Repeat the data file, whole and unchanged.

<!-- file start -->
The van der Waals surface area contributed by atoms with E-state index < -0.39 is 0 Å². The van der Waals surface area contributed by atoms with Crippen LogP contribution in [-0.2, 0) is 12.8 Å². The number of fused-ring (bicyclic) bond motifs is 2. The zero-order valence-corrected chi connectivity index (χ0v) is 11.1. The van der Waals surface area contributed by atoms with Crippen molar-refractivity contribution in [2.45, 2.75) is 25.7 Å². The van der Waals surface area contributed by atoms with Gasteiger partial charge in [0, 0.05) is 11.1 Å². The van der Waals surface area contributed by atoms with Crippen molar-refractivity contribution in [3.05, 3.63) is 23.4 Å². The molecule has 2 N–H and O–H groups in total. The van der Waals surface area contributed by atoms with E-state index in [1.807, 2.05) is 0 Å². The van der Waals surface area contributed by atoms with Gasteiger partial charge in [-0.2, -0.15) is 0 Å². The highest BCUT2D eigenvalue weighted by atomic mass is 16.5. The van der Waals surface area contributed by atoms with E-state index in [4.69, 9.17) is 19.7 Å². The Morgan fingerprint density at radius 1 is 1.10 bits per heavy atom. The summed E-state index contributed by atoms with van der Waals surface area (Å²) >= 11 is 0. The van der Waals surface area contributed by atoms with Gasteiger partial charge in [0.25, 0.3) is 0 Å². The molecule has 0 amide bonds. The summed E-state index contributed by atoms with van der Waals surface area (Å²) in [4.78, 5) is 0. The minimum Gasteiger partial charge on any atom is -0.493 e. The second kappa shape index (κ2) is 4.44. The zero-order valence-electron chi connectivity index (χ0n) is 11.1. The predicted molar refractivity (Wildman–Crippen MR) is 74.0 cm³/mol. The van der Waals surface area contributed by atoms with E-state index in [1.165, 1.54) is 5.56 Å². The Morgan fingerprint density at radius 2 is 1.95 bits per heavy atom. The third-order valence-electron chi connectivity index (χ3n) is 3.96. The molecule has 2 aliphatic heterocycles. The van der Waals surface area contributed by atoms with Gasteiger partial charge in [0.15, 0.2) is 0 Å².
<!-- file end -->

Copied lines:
The van der Waals surface area contributed by atoms with E-state index < -0.39 is 0 Å². The van der Waals surface area contributed by atoms with Crippen LogP contribution in [-0.2, 0) is 12.8 Å². The number of fused-ring (bicyclic) bond motifs is 2. The zero-order valence-corrected chi connectivity index (χ0v) is 11.1. The van der Waals surface area contributed by atoms with Crippen molar-refractivity contribution in [2.45, 2.75) is 25.7 Å². The van der Waals surface area contributed by atoms with Gasteiger partial charge in [0, 0.05) is 11.1 Å². The van der Waals surface area contributed by atoms with Crippen molar-refractivity contribution in [3.05, 3.63) is 23.4 Å². The molecule has 2 N–H and O–H groups in total. The van der Waals surface area contributed by atoms with E-state index in [1.807, 2.05) is 0 Å². The van der Waals surface area contributed by atoms with Gasteiger partial charge in [-0.2, -0.15) is 0 Å². The highest BCUT2D eigenvalue weighted by atomic mass is 16.5. The van der Waals surface area contributed by atoms with E-state index in [4.69, 9.17) is 19.7 Å². The Morgan fingerprint density at radius 1 is 1.10 bits per heavy atom. The summed E-state index contributed by atoms with van der Waals surface area (Å²) >= 11 is 0. The van der Waals surface area contributed by atoms with Gasteiger partial charge in [0.25, 0.3) is 0 Å². The molecule has 0 amide bonds. The summed E-state index contributed by atoms with van der Waals surface area (Å²) in [4.78, 5) is 0. The minimum Gasteiger partial charge on any atom is -0.493 e. The second kappa shape index (κ2) is 4.44. The zero-order valence-electron chi connectivity index (χ0n) is 11.1. The predicted molar refractivity (Wildman–Crippen MR) is 74.0 cm³/mol. The van der Waals surface area contributed by atoms with E-state index in [1.165, 1.54) is 5.56 Å². The Morgan fingerprint density at radius 2 is 1.95 bits per heavy atom. The third-order valence-electron chi connectivity index (χ3n) is 3.96. The molecule has 2 aliphatic heterocycles. The van der Waals surface area contributed by atoms with Gasteiger partial charge in [0.15, 0.2) is 0 Å².